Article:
RBI now allows ARCs to hold more than 26% shares

By Mayank Agarwal ( finserv@vinodkothari.com )


The ever-increasing volume of Non-Performing Assets has paralyzed the Indian banking sector, with the gross NPA figures reported to be around Rs. 8.4 lakh crores at the end of September 2017.[1] Forming around 12% of the total banking advances, the distressed Indian banking situation should have provided the Indian Asset Reconstruction Companies (ARCs) with a vast share of market to cater to and thus yield impressive results. However, the past few years have resulted in the contrary, with the Indian ARCs failing to live up to its expectations.

ARCs- The picture so far

Since its inception in the year 2002, the ARCs have had to face rough waters in the India ecosystem due to inefficient laws and tardy procedures and better alternatives already present with the banks. With 19 registered operators as on 31st March, 2016[2] in the country, the industry, despite being in existence for over a decade, is yet to establish a strong foothold. An insignificant capital employed of Rs. 5,757 crore and miniscule Assets-under-Management (AUM) of about Rs. 50,000 crores during the year 2016[3] compared to the huge NPA figure highlights just how under-utilized the ARCs have been. Most notably, during the 1st half of FY17-18, Banks sold only about 20% of the Rs. 30,000 crore worth of assets they had put up for sale to ARCs.[4] Flawed valuation methods resulting in huge bid-ask spread, time-consuming recovery and turnaround processes, and better value through reporting cases to National Company Law Tribunal (NCLT) and are some of the key reasons why business volumes of ARCs have failed to keep pace with the steep rise in NPAs.

The flourishing ARC industry in India took a major brunt when the minimum investment in Security Receipts (SRs) was increased from 5% to 15%[5], thus slimming down the margins and leading to various players bowing out of the market. The decision to increase the minimum Net Owned Funds (NOF) from Rs. 2 crores to Rs.100 crores added further insult to the injury. However, raising FDI in the sector to 100% acted as a fillip as it injected liquidity into the dry Indian ARC market.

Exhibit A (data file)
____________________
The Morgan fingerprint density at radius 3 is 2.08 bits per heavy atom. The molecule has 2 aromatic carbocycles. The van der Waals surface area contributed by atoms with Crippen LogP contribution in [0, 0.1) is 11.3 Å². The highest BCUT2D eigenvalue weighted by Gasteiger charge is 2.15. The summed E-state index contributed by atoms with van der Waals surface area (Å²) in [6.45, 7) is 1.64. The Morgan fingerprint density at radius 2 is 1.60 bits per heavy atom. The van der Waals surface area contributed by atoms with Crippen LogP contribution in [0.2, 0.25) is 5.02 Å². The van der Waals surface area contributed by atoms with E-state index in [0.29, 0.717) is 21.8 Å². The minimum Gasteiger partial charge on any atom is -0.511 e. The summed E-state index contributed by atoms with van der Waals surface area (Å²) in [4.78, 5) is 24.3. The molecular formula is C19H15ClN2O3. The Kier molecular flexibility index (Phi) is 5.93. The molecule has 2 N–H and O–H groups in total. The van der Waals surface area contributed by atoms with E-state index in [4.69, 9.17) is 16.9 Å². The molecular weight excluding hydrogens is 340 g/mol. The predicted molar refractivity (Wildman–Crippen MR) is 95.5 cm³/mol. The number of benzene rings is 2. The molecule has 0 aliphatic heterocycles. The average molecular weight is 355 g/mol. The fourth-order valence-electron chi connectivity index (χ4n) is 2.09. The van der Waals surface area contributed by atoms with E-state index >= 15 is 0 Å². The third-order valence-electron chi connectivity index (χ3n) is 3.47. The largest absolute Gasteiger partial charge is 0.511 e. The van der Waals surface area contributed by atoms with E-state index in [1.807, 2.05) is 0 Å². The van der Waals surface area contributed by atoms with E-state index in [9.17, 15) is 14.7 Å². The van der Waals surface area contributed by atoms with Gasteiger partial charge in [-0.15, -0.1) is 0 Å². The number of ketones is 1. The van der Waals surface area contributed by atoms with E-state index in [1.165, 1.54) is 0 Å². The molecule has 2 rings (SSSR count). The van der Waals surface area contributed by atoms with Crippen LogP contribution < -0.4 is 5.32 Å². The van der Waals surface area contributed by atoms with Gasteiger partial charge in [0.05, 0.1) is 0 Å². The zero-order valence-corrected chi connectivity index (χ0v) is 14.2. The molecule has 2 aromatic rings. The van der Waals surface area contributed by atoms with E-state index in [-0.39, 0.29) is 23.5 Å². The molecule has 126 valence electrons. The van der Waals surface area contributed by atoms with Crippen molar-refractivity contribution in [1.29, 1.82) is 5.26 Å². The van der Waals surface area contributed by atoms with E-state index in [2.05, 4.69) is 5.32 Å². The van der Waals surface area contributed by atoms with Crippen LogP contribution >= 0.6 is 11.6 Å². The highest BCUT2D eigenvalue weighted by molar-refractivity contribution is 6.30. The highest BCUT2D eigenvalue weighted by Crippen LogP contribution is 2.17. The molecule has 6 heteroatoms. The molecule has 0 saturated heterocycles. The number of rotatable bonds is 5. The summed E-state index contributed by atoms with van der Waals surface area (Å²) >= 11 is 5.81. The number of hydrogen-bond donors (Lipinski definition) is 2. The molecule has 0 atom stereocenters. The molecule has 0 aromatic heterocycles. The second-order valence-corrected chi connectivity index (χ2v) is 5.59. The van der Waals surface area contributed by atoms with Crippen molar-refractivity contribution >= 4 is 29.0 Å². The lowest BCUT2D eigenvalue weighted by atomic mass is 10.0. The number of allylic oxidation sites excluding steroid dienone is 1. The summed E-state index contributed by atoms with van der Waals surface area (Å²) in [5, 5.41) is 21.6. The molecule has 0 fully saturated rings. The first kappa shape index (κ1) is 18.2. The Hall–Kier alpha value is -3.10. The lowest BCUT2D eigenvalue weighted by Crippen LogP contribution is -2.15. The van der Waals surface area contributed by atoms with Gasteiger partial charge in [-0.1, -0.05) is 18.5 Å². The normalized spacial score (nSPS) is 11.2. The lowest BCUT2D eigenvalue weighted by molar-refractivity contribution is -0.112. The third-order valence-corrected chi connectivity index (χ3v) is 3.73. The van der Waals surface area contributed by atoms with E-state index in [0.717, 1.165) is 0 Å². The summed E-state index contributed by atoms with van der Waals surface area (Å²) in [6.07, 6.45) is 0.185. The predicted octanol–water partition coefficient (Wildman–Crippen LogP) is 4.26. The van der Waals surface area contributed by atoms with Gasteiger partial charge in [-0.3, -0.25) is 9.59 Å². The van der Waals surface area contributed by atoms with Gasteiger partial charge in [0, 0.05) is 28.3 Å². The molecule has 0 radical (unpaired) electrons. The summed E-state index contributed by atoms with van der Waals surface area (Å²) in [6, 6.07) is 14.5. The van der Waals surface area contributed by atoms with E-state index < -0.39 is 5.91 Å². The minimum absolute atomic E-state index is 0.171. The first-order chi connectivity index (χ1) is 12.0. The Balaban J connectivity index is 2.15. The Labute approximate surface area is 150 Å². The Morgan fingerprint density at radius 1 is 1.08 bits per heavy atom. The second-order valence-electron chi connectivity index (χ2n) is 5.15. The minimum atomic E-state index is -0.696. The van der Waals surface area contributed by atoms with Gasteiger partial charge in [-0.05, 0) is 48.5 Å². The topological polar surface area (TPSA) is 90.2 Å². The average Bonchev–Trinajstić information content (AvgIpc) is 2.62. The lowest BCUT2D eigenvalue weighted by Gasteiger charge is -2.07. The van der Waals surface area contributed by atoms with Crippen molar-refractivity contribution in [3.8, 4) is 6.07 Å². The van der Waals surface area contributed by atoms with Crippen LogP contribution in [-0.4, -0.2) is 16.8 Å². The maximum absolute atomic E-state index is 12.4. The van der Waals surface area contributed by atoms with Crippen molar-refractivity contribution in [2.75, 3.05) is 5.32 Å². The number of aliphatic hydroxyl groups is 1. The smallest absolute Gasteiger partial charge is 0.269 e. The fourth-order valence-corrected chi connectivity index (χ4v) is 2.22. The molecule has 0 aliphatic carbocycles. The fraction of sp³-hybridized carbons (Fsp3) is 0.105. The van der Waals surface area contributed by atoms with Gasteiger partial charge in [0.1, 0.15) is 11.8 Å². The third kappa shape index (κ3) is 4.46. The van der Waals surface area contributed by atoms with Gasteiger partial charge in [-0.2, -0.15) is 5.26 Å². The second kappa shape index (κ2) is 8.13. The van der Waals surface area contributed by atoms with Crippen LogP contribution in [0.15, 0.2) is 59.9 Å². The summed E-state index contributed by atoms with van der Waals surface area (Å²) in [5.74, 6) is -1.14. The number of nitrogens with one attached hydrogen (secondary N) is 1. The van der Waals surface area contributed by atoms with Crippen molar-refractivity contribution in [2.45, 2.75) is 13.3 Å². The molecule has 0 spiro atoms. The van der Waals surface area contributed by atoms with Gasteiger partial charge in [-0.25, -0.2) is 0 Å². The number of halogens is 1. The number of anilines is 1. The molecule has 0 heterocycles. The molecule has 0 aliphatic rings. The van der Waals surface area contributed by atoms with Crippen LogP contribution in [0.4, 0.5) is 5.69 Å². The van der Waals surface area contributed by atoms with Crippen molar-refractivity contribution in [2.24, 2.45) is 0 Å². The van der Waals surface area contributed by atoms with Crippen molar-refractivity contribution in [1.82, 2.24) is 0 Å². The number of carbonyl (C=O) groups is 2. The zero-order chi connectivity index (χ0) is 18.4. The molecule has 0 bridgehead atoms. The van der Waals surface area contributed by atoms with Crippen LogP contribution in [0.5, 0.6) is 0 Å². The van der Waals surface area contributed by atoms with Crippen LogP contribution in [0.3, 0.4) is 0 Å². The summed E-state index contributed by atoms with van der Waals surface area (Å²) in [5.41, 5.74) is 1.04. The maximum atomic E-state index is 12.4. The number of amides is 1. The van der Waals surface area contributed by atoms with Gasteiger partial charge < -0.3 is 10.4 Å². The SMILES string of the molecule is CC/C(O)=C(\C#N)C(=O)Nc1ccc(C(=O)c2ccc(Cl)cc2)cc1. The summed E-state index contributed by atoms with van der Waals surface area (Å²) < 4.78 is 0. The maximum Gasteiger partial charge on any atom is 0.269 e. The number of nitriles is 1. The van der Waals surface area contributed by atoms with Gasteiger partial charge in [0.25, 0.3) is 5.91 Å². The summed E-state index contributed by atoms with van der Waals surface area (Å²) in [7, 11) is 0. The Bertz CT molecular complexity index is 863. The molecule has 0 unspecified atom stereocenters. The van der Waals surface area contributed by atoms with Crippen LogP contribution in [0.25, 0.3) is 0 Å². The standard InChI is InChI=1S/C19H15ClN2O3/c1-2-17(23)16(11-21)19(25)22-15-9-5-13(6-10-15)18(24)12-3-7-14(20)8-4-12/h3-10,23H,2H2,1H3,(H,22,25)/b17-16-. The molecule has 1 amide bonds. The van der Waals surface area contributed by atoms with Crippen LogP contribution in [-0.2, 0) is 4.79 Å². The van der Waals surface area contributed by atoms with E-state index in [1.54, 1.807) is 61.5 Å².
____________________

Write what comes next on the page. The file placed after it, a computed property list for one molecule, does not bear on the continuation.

Relaxation in shareholding

On 23rd November, 2017 the Reserve Bank of India (RBI) issued a notification[6] eliminating the 26% post conversion of debt into equity limit on the ARCs. The notification did away with such limit and granted freedom to the ARCs by increasing the extent of shareholding post conversion to be in accordance with the permissible FDI limit for the specified sector.

This relaxation is applicable only for those ARCs which comply with the following conditions:

  • Minimum Net Owned Funds (NOF) of Rs. 100 crores;
  • Independent Directors constitute at least half of the Board of Directors;
  • The ARC shall frame policy on debt to equity conversion with the approval of its Board of Directors and may delegate powers to a Committee comprising majority of independent directors for taking decisions on proposals of debt to equity conversion;
  • Valuation of such equity shares must be done at least once a month.

The notification further says, “The ARC shall explore the possibility of preparing a panel of sector-specific management firms/ individuals having expertise in running firms/ companies which could be considered for managing the companies.”

The amendment is sure to incentivize the ARCs as it allows them to acquire greater control over the sick units and vesting it with greater authority to turn around the fortunes of the stressed asset. The consideration for a sector-specific panel further strengthens the operations of the ARC as it would allow for greater specialization in the management of that company and thus result in better returns.


The government has recognized the need to clean-up Indian Banking sector that has been clogged with surmounting stressed assets. The implementation of Insolvency and Bankruptcy Code (IBC), carrying out Asset Quality Review (AQR) and the decision to recapitalize the banks by injecting funds have been implemented along the same lines. The June Financial Stability Report issued by RBI warns that the banking systems’ gross bad loan ratio will increase to 10.2% of the total advances by banks in March 2018 from this year’s 9.6%. Although there remains a huge market for the ARCs to exploit, time seems to be running out as banks are resorting to other economic and time-efficient alternatives. The notification is a welcome move and is expected to revitalize the lagged operations of the Indian ARCs by allowing them to exercise greater control.

[1] https://economictimes.indiatimes.com/markets/stocks/news/bad-loan-recovery-in-q2-falls-as-sales-to-arcs-dip/articleshow/61762932.cms

[2] https://rbidocs.rbi.org.in/rdocs/content/pdfs/LSCRCRBI07092016.pdf

[3] http://www.moneylife.in/article/asset-reconstruction-companies-in-india-at-an-inflection-point/48200.html

[4] http://www.moneycontrol.com/news/business/economy/banks-sell-only-20-of-bad-loan-assets-to-arcs-as-they-bet-on-better-value-from-insolvency-courts-2437813.html

[5] http://arcindia.co.in/pages/doccuments/rbiguidelinePDF/rbiguideline_13082014_07_44_07.pdf

[6] https://www.rbi.org.in/Scripts/NotificationUser.aspx?Id=11177&Mode=0

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